Court Places Limits on DOJ’s Asset Forfeiture Powers
The D.C. Circuit recently handed a significant victory to anyone with assets in the U.S. – especially anyone under investigation in another country for violation of that country’s laws. As reported on the Blog of Legal Times, the D.C. Circuit issued a decision on July 16 holding that the Department of Justice could not seize the assets of two funds pending Brazil’s investigation of the funds’ owners, Daniel and Veronica Dantas.
Brazilian banker Daniel Dantas and his sister, Veronica, are under investigation in Brazil for scheming to defraud the Brazilian financial system, engage in insider trading, and launder the proceeds of their crimes. In 2008, while the investigation was underway, the Government of Brazil formally requested that the U.S. Government seize the funds’ assets located in Connecticut and New York. The DOJ responded by filing applications for restraining orders with the D.C. Circuit. The DOJ requested the restraining orders based on a section of the Patriot Act that authorizes federal district courts to issue restraining orders to “preserve the availability of property subject to a foreign forfeiture or confiscation judgment.” 28 U.S.C. 2467(d)(3).
Twice, the district court denied DOJ’s requests on grounds that the provision does not permit seizure of assets before a foreign government issues a final order compelling payment of money representing the proceeds of a crime or the forfeiture of property traceable to the crime. Because the Brazilian authorities had not completed their investigation of the Dantases, no forfeiture or confiscation judgment had yet been entered. Thus, the district court held, the statute did not authorize seizure. Under the district court’s interpretation, the provision does not authorize the indefinite seizure of U.S. funds based on a possibility they might be subject to future confiscation by a foreign government.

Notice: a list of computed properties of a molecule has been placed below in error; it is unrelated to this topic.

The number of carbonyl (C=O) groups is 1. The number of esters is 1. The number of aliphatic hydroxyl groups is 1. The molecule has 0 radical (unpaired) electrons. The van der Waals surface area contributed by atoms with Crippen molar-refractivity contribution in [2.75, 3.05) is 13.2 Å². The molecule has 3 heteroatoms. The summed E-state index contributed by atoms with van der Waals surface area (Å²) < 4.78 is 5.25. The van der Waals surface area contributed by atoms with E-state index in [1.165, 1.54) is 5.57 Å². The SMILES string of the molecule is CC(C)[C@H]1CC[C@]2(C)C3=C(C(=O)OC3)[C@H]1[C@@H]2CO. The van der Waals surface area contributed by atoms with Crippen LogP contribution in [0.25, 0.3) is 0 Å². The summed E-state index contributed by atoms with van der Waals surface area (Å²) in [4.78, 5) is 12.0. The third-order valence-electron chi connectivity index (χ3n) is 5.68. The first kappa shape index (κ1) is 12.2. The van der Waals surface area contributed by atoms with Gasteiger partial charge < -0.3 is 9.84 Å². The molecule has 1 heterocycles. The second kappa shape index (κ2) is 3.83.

On appeal, DOJ argued for an expansive interpretation of the statute based on the statutory scheme, legislative history and policy considerations. In its well-reasoned decision, the D.C. Circuit rejected DOJ’s arguments, explaining that the statute contemplates a two-stage process. The first stage involves a confiscation or forfeiture judgment against a person; the second judgment specifically identifies the property to be confiscated. Given this context, the provision authorizes seizure of funds in the U.S. to preserve property subject to a foreign forfeiture or confiscation judgment, but only after the foreign government has issued a judgment against the person, i.e., the first stage judgment. In such cases, property in the U.S. may be seized pending an investigation and judgment with respect to the property to be seized, i.e., the second stage judgment.
Cases of this type are relatively rare. The D.C. Circuit noted there have been, on average, about one a year. Nonetheless, the decision is important for the definite limit it places on the U.S. Government’s power to seize assets—a power that over the last decade has expanded considerably and often with seemingly little standing in its way.